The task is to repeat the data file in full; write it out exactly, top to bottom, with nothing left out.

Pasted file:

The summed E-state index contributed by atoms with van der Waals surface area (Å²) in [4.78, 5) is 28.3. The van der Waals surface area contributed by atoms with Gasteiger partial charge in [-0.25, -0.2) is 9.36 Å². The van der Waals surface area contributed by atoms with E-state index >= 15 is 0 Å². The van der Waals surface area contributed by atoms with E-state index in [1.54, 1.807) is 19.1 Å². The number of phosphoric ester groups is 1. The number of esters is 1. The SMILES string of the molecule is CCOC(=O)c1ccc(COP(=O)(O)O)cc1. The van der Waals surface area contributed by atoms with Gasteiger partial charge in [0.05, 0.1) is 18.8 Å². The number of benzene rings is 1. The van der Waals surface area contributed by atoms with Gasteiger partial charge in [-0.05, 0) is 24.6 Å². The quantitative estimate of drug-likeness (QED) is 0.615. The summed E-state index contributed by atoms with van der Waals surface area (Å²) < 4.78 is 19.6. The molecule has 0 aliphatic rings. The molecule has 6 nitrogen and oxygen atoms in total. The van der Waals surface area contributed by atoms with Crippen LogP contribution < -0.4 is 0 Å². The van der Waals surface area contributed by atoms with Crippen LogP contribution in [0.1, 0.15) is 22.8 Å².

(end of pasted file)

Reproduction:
The summed E-state index contributed by atoms with van der Waals surface area (Å²) in [4.78, 5) is 28.3. The van der Waals surface area contributed by atoms with Gasteiger partial charge in [-0.25, -0.2) is 9.36 Å². The van der Waals surface area contributed by atoms with E-state index >= 15 is 0 Å². The van der Waals surface area contributed by atoms with E-state index in [1.54, 1.807) is 19.1 Å². The number of phosphoric ester groups is 1. The number of esters is 1. The SMILES string of the molecule is CCOC(=O)c1ccc(COP(=O)(O)O)cc1. The van der Waals surface area contributed by atoms with Gasteiger partial charge in [0.05, 0.1) is 18.8 Å². The number of benzene rings is 1. The van der Waals surface area contributed by atoms with Gasteiger partial charge in [-0.05, 0) is 24.6 Å². The quantitative estimate of drug-likeness (QED) is 0.615. The summed E-state index contributed by atoms with van der Waals surface area (Å²) < 4.78 is 19.6. The molecule has 0 aliphatic rings. The molecule has 6 nitrogen and oxygen atoms in total. The van der Waals surface area contributed by atoms with Crippen LogP contribution < -0.4 is 0 Å². The van der Waals surface area contributed by atoms with Crippen LogP contribution in [0.1, 0.15) is 22.8 Å².